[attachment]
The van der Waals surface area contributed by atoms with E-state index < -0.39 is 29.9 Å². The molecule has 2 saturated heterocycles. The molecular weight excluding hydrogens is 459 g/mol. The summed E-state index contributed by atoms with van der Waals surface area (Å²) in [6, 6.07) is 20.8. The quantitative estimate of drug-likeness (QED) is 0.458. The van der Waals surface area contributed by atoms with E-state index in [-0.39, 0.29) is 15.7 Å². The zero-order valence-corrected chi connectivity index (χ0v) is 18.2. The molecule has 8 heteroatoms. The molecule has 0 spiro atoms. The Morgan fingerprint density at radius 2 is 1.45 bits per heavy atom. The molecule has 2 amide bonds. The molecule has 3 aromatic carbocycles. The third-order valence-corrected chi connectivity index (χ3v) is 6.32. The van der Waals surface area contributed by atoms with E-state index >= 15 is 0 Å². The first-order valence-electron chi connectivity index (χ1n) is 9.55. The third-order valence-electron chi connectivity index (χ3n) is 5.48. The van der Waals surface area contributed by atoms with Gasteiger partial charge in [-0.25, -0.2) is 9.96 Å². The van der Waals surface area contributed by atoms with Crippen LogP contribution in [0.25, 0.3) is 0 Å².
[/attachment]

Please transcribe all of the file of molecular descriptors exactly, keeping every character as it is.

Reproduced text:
The van der Waals surface area contributed by atoms with E-state index < -0.39 is 29.9 Å². The molecule has 2 saturated heterocycles. The molecular weight excluding hydrogens is 459 g/mol. The summed E-state index contributed by atoms with van der Waals surface area (Å²) in [6, 6.07) is 20.8. The quantitative estimate of drug-likeness (QED) is 0.458. The van der Waals surface area contributed by atoms with E-state index in [-0.39, 0.29) is 15.7 Å². The zero-order valence-corrected chi connectivity index (χ0v) is 18.2. The molecule has 8 heteroatoms. The molecule has 0 spiro atoms. The Morgan fingerprint density at radius 2 is 1.45 bits per heavy atom. The molecule has 2 amide bonds. The molecule has 3 aromatic carbocycles. The third-order valence-corrected chi connectivity index (χ3v) is 6.32. The van der Waals surface area contributed by atoms with E-state index >= 15 is 0 Å². The first-order valence-electron chi connectivity index (χ1n) is 9.55. The third-order valence-electron chi connectivity index (χ3n) is 5.48. The van der Waals surface area contributed by atoms with Gasteiger partial charge in [-0.25, -0.2) is 9.96 Å². The van der Waals surface area contributed by atoms with Crippen LogP contribution in [0.25, 0.3) is 0 Å².